Vocabulary Lesson #1 for the AP

Memo to the Associated Press: The better word, IMHO, is rioters, not protestors.

Feel free to comment if you disagree. I could see it both ways. I just hate to glorify these yahoos with anything that possesses even an ounce of nobility, however misplaced. I suppose terrorists could be considered mere protestors, too, from a certain (wrong) point of view.

Also: Is there a reason that anarchists come out to destroy cars and buses and to start fires in the streets to protest the RNC convention but not the DNC convention? Did I miss the news about anarchist riots during the DNC convention, or is rioting during the other party’s convention the standard operating procedure for how an anarchist endorses a candidate? (Is it self-contradictory for an anarchist to have a standard operating procedure?)

Has anyone done an exhaustive comparison of the kinds of (and sizes of and intensities of) protests that accompany each party’s conventions? Might be interesting…

7 thoughts on “Vocabulary Lesson #1 for the AP

  1. With all due respect, sir, the archetypal “modern American convention riot” took place not at a RNC, but at Chicago’s 1968 DNC (see link above). The rioters at either of this year’s conventions are small-timers by comparison. If Chicago 1968 was a “Category 5” protest, this year’s RNC rioters barely rate “Category 1”. Compared to the Chicago 1968 rioters, this year’s bunch probably are just “protestors”, though “narcissistic morons” also suggests itself as a useful descriptor.

  2. Carolyn

    Protesters march around with signs stating what they protest. Rioters destroy property and seem to encourage violence. Sometimes what starts out as a protest can turn into a riot.

    One of the issues that Democrats are for is Pro-choice…Abortion is one of the saddest, cruelest forms of violence I can think of…
    So, I guess it goes to reason in their minds…anyone that is Pro-life is fair game for their violent actions.

    Then there is always the “press” that reports their side of the story, and try to make you think it is “journalism”. The press probably think they are helping out the Dems reporting these acts of “protesting”.

    Just my opinion anyway.

  3. Good point, Carolyn!

    And I have to agree, Pigasus: these guys are amateurs compared to the 1968 DNC bunch. Though it really is interesting to see the issues at hand during the two periods, as well as consider the nature of the DNC then and the RNC now.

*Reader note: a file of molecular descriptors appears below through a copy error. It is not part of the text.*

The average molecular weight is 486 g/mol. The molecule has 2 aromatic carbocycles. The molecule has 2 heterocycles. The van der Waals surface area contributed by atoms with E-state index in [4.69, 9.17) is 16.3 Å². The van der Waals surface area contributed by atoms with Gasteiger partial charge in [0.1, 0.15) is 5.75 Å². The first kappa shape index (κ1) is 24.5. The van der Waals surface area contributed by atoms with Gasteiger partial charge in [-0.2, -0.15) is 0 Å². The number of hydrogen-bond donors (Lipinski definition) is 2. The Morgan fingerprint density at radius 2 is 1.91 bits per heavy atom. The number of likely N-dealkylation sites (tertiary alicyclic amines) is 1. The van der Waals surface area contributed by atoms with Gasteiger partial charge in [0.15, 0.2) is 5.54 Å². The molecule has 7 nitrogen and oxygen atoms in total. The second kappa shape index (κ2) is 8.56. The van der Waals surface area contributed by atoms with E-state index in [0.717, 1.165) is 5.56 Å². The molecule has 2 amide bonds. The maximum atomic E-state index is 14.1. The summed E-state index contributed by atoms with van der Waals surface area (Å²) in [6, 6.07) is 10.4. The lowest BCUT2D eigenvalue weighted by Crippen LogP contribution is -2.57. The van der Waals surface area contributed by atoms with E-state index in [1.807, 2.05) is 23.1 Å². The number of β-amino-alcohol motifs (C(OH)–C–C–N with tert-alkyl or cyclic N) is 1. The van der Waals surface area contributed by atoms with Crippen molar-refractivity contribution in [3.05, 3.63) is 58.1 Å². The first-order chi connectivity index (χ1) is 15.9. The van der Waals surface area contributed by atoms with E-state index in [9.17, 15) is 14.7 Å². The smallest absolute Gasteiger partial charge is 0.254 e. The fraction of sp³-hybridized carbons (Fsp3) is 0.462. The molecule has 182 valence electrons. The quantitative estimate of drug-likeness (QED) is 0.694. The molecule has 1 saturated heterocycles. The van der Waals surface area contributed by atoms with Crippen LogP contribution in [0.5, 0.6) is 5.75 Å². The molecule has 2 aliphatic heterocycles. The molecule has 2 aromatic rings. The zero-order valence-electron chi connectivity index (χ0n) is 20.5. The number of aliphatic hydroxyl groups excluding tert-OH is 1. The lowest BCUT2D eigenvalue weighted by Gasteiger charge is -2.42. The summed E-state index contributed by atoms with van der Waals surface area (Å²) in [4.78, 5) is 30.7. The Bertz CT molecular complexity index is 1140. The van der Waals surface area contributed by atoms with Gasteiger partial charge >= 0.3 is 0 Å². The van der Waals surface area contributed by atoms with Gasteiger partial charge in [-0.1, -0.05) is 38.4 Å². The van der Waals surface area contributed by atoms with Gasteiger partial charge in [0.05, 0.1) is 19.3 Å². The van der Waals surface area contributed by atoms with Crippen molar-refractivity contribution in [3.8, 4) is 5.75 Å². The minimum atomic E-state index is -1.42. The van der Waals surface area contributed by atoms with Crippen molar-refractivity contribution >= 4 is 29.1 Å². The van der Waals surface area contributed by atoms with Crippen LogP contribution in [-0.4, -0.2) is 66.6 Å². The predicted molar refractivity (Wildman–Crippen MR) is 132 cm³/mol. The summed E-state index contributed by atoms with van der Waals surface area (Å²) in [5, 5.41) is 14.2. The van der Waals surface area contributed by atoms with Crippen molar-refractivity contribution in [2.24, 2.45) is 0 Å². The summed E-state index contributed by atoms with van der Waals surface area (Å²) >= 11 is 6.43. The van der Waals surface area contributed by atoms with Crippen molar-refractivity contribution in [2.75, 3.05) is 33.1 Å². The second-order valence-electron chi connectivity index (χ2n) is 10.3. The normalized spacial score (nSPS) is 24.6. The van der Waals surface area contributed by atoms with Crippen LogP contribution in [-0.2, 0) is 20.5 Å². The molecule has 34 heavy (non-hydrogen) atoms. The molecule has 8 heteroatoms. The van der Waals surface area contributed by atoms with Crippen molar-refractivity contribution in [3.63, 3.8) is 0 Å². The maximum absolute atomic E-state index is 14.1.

Thanks, both!

  4. Alex

    Might I suggest more fitting terms for theses “protesters” …

    perhaps “thugs”

    or “hooligans”

    maybe “vandals”

    or….. maybe I just shouldn’t say any more. Insert your own comic strip implied expletive.

    It is important to call these persons and acts what they are.

    (signed) Looking forward to the Day when Truth reigns

  5. Wasn’t it both, protesters and rioters (vandals)? Yeah, I missed any commotion for the DNC, or the news didn’t report it. However, it may correlate to the philosophy of the parties. Democrats like to meddle, while Republicans rather be left alone and leave others alone. However, Republicans are looking more like Democrats-lite. McCain and Obama pretty much agreed with each other after the Court overturned the DC gun ban. Strange, then, that McCain picked Republican Palin.

  6. rakkav

    Why would the DNC be opposed this time around by anarchists and anti-authoritarians? The Democrats are themselves fielding the closest thing to a populist demagogue in living memory (or so it is alleged). “Change” is promised through the normal political system. Conditions in and perceptions of that system were quite different back in 1968.

  7. Yes, there were “protesters” in Denver — mostly against U.S. involvement in Iraq. They were on the news feeds. In fact, one group there had a theme called “Recreate ’68.”

    But the DNC protesters seemed to be kinder and gentler, compared to the RNC group.

    I lived in metro Atlanta when the Democrats convened there in 1988, and the protesters had an assigned and fenced-in area down the street from The Omni. Don’t ask me what they were protesting then, as I don’t remember — but they seemed to stay in line. A time of “war” seems to change that.

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